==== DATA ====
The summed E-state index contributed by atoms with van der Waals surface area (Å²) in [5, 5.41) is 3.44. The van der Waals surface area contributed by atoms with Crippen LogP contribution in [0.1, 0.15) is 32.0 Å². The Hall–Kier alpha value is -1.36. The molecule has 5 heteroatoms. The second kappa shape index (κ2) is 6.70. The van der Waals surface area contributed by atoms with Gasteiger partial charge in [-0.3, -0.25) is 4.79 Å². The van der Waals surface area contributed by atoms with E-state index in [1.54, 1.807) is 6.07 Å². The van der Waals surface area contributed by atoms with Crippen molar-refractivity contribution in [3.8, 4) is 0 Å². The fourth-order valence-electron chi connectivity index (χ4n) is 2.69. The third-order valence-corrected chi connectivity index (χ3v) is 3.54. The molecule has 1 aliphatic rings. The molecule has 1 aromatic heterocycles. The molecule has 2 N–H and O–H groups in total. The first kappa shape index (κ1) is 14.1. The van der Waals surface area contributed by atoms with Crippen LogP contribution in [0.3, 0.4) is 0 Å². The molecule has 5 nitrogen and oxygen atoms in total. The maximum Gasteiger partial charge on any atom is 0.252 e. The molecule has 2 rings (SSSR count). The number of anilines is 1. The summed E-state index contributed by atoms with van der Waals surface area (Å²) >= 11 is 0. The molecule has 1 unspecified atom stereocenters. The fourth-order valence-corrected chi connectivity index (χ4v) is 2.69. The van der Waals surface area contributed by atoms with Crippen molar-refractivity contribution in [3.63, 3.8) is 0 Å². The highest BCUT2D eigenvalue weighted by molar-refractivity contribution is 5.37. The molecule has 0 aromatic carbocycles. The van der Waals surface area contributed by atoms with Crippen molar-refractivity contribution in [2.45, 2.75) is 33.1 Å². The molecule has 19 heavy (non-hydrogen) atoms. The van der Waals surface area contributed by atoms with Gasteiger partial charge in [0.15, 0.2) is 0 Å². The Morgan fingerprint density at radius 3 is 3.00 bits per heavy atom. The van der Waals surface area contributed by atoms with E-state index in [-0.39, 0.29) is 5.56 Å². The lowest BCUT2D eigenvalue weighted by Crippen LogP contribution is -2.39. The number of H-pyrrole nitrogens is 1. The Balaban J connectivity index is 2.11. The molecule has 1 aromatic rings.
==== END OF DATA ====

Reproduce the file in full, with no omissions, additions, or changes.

The summed E-state index contributed by atoms with van der Waals surface area (Å²) in [5, 5.41) is 3.44. The van der Waals surface area contributed by atoms with Crippen LogP contribution in [0.1, 0.15) is 32.0 Å². The Hall–Kier alpha value is -1.36. The molecule has 5 heteroatoms. The second kappa shape index (κ2) is 6.70. The van der Waals surface area contributed by atoms with Gasteiger partial charge in [-0.3, -0.25) is 4.79 Å². The van der Waals surface area contributed by atoms with E-state index in [1.54, 1.807) is 6.07 Å². The van der Waals surface area contributed by atoms with Crippen molar-refractivity contribution in [3.8, 4) is 0 Å². The fourth-order valence-electron chi connectivity index (χ4n) is 2.69. The third-order valence-corrected chi connectivity index (χ3v) is 3.54. The molecule has 1 aliphatic rings. The molecule has 1 aromatic heterocycles. The molecule has 2 N–H and O–H groups in total. The first kappa shape index (κ1) is 14.1. The van der Waals surface area contributed by atoms with Crippen LogP contribution in [0.3, 0.4) is 0 Å². The molecule has 5 nitrogen and oxygen atoms in total. The maximum Gasteiger partial charge on any atom is 0.252 e. The molecule has 2 rings (SSSR count). The number of anilines is 1. The summed E-state index contributed by atoms with van der Waals surface area (Å²) >= 11 is 0. The molecule has 1 unspecified atom stereocenters. The fourth-order valence-corrected chi connectivity index (χ4v) is 2.69. The van der Waals surface area contributed by atoms with Crippen molar-refractivity contribution in [3.63, 3.8) is 0 Å². The highest BCUT2D eigenvalue weighted by molar-refractivity contribution is 5.37. The molecule has 0 aromatic carbocycles. The van der Waals surface area contributed by atoms with Crippen molar-refractivity contribution in [2.45, 2.75) is 33.1 Å². The molecule has 19 heavy (non-hydrogen) atoms. The van der Waals surface area contributed by atoms with Gasteiger partial charge in [0.15, 0.2) is 0 Å². The Morgan fingerprint density at radius 3 is 3.00 bits per heavy atom. The van der Waals surface area contributed by atoms with E-state index in [-0.39, 0.29) is 5.56 Å². The lowest BCUT2D eigenvalue weighted by Crippen LogP contribution is -2.39. The number of H-pyrrole nitrogens is 1. The Balaban J connectivity index is 2.11. The molecule has 1 aromatic rings.